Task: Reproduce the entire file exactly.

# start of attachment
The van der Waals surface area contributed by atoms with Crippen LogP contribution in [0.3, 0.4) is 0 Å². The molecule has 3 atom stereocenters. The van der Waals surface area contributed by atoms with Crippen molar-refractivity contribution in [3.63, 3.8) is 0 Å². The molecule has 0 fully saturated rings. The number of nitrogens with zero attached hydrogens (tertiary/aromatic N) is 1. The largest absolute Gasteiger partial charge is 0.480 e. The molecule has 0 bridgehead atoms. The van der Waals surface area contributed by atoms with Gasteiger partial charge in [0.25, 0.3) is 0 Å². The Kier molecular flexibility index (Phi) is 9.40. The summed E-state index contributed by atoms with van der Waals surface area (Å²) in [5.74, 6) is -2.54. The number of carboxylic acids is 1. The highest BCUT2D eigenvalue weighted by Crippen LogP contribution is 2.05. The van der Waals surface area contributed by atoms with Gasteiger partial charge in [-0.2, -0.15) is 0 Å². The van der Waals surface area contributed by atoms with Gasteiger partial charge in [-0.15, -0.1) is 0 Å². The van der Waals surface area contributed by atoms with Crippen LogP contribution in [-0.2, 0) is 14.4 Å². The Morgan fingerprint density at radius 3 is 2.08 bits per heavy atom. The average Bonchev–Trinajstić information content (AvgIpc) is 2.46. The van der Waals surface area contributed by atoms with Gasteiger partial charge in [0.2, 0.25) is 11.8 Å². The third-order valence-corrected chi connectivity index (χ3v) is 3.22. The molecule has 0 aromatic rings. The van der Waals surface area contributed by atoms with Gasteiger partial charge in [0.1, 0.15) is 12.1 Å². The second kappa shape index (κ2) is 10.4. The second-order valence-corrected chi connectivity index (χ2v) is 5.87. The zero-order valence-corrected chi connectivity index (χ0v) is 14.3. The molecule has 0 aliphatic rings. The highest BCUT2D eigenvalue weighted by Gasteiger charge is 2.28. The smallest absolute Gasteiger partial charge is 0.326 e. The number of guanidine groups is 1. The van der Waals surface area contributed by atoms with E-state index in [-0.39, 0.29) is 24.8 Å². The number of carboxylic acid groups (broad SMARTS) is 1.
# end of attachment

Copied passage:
The van der Waals surface area contributed by atoms with Crippen LogP contribution in [0.3, 0.4) is 0 Å². The molecule has 3 atom stereocenters. The van der Waals surface area contributed by atoms with Crippen molar-refractivity contribution in [3.63, 3.8) is 0 Å². The molecule has 0 fully saturated rings. The number of nitrogens with zero attached hydrogens (tertiary/aromatic N) is 1. The largest absolute Gasteiger partial charge is 0.480 e. The molecule has 0 bridgehead atoms. The van der Waals surface area contributed by atoms with Gasteiger partial charge in [0.25, 0.3) is 0 Å². The Kier molecular flexibility index (Phi) is 9.40. The summed E-state index contributed by atoms with van der Waals surface area (Å²) in [5.74, 6) is -2.54. The number of carboxylic acids is 1. The highest BCUT2D eigenvalue weighted by Crippen LogP contribution is 2.05. The van der Waals surface area contributed by atoms with Gasteiger partial charge in [-0.2, -0.15) is 0 Å². The van der Waals surface area contributed by atoms with Gasteiger partial charge in [-0.15, -0.1) is 0 Å². The van der Waals surface area contributed by atoms with Crippen LogP contribution in [-0.2, 0) is 14.4 Å². The Morgan fingerprint density at radius 3 is 2.08 bits per heavy atom. The average Bonchev–Trinajstić information content (AvgIpc) is 2.46. The van der Waals surface area contributed by atoms with Gasteiger partial charge in [0.2, 0.25) is 11.8 Å². The third-order valence-corrected chi connectivity index (χ3v) is 3.22. The molecule has 0 aromatic rings. The van der Waals surface area contributed by atoms with Gasteiger partial charge in [0.1, 0.15) is 12.1 Å². The second kappa shape index (κ2) is 10.4. The second-order valence-corrected chi connectivity index (χ2v) is 5.87. The zero-order valence-corrected chi connectivity index (χ0v) is 14.3. The molecule has 0 aliphatic rings. The highest BCUT2D eigenvalue weighted by Gasteiger charge is 2.28. The smallest absolute Gasteiger partial charge is 0.326 e. The number of guanidine groups is 1. The van der Waals surface area contributed by atoms with E-state index in [-0.39, 0.29) is 24.8 Å². The number of carboxylic acid groups (broad SMARTS) is 1.